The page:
List of BSA motorcycles
The Birmingham Small Arms Company (BSA) was for most of it's life Britain's largest motorcycle manufacturer.
BSA's adventure began in 1861, in England, the company being founded by fourteen gunsmiths of the Birmingham Small Arms Trade Association, who had supplied arms to the British government during the Crimean War. As the gun trade declined, they began to manufacture bicycles in 1880. The first motorcycle was produced in 1903 and the first automobile prototype saw the light in 1907. The BSA automobile was, for sure, a success, if we take into consideration the fact that in 1908 there were already 150 vehicles on the streets. In 1920, the company bought some assets of the Aircraft Manufacturing Company and a year later returned to the love for cars, being proud of its four-cylinders models. During the World War I and II, the company produced a lot of rifles, shells and motorcycles for the troops and post-war, BSA expanded the range of goods it manufactured. From 1937, it supplied 126,000 M20 motorcycles to the armed forces.
After World War 2 it became the largest in the world, producing over 75,000 bikes a year in some years of the 1950s. BSA did well in post war economy and was involved in producing guns, taxi-cabs and metal plate.
In 1951, the BSA Group bought Triumph Motorcycles, increasing their fame and production and in 1954 entered a team of riders in the 200 mile Daytona beach race where the bikes took first, second, third, fourth, and fifth places. Ten years later, BSA gained fame in motocross, thanks to Jeff Smith and his B40.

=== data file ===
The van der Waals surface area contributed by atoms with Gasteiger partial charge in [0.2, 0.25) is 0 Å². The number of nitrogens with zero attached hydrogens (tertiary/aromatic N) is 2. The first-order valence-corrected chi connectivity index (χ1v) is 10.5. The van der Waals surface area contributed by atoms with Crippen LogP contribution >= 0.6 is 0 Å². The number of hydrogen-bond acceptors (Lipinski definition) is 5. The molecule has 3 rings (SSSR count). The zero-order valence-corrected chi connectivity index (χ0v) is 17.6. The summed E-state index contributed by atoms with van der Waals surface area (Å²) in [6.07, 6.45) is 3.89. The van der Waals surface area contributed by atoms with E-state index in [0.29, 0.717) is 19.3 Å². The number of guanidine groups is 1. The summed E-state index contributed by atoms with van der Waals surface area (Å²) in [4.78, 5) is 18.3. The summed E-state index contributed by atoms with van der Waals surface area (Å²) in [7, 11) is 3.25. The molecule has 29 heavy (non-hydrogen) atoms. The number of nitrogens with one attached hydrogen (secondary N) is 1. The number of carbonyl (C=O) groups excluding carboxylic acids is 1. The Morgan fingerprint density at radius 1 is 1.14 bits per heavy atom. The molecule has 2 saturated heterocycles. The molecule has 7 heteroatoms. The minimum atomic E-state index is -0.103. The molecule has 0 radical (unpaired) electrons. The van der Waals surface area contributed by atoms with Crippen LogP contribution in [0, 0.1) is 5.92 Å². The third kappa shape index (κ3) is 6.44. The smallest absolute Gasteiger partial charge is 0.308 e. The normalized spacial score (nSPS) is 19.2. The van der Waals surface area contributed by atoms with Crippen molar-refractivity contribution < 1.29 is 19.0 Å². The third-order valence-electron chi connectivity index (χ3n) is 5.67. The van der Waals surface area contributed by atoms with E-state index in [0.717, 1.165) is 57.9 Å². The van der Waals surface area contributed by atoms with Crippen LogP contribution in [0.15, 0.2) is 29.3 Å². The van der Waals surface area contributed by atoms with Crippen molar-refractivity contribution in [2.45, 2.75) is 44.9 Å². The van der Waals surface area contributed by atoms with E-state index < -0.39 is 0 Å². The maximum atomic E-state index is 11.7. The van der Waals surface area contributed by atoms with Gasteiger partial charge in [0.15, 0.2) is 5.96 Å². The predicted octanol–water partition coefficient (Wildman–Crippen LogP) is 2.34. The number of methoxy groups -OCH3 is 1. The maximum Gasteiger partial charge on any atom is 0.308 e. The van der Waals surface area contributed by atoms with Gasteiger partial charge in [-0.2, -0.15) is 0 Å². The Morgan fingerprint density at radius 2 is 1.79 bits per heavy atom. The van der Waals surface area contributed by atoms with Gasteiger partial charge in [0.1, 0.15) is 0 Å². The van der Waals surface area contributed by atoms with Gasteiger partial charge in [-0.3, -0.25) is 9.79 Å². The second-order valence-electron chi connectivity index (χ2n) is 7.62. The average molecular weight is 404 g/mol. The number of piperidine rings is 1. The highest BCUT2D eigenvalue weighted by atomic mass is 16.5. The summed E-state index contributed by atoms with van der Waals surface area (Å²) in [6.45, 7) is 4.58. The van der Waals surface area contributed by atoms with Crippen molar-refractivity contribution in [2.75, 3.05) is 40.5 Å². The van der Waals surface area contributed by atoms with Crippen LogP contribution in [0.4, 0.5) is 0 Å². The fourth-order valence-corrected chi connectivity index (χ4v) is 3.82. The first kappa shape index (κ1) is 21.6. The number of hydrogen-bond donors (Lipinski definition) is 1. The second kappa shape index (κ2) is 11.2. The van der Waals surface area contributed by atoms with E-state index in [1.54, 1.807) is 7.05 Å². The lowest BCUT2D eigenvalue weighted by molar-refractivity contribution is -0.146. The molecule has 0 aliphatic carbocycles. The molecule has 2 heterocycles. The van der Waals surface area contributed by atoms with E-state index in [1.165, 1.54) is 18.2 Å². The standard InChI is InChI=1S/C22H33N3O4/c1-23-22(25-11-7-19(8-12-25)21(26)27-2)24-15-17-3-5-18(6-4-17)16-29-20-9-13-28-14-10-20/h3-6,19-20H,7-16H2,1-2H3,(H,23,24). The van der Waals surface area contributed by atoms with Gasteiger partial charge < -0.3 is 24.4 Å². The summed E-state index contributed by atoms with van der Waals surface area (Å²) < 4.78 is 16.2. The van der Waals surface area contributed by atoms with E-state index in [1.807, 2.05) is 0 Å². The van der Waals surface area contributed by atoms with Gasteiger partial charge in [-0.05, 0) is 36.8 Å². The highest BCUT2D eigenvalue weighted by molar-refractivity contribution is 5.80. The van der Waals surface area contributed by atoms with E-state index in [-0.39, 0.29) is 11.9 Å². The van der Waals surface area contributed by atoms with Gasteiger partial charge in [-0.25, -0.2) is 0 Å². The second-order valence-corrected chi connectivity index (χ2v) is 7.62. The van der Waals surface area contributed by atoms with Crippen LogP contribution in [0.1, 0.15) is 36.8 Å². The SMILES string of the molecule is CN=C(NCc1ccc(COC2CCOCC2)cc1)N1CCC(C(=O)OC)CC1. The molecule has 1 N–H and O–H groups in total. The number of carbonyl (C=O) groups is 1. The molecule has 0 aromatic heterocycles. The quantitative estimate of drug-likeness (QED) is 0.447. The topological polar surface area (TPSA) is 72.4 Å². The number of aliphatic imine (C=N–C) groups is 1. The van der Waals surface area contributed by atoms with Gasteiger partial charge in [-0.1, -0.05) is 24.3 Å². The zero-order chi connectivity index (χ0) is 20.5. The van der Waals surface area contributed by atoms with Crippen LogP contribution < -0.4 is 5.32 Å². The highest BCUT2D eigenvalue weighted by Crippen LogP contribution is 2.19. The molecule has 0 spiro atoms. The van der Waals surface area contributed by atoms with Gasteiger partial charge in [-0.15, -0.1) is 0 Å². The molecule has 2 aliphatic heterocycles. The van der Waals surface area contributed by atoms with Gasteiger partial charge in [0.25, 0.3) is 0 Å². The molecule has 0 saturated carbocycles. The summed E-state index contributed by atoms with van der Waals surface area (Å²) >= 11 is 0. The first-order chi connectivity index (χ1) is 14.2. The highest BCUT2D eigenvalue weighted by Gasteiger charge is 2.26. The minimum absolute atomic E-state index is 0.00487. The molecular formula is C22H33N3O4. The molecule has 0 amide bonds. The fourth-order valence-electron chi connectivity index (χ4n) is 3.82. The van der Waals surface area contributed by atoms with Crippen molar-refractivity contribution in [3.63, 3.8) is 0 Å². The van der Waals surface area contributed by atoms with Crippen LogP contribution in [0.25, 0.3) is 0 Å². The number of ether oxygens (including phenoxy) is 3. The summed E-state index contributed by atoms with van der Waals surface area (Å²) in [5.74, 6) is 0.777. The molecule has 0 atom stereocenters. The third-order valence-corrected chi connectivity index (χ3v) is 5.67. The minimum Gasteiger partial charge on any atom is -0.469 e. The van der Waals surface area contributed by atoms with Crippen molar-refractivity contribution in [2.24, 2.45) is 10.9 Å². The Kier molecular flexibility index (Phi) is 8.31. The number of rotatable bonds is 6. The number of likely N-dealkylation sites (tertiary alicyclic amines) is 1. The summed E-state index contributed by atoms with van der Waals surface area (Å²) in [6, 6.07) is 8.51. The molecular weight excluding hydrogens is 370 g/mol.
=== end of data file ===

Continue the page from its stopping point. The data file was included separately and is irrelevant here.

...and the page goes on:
The Group continued to expand over the years, but by 1965, the competition from Japan made BSA lose the first place on the list. The year 1968 determined BSA to make a few changes to its product line and to prepare the field for the three cylinder machine, "Rocket three". Unfortunately, in a few years, BSA almost experienced the bankruptcy and its motorcycle businesses were absorbed into the Manganese Bronze company, Norton-Villiers, which became Norton-Villiers-Triumph.
Even if the BSA name was not on the new company's title, a few products with BSA signature were made until 1973. The four models released were Gold Star 500, 650 Thunderbolt/Lightning and the 750cc Rocket Three.
In 1991, the BSA Company merged with Andover Norton International Ltd. thus forming the BSA Group, which produced spare parts for existing motorcycles. Three years later, the BSA Group was incorporated into the newly formed BSA Regal Group, which had a large spare parts business.
BSA had a relatively strong racing presence prior to the Second World War. All racing activity was put aside during the War but resumed afterwards to give the company consistent racing results which had eluded them beforehand. Racing success equals strong consumer sales and the motorcycles were considered very reliable and a good value for the money.
- In the late 1930`s they purchased Sunbeam.
- In 1944, they purchased Ariel.
- BSA went on to purchase Triumph, which eventually merged with Norton - Villiers.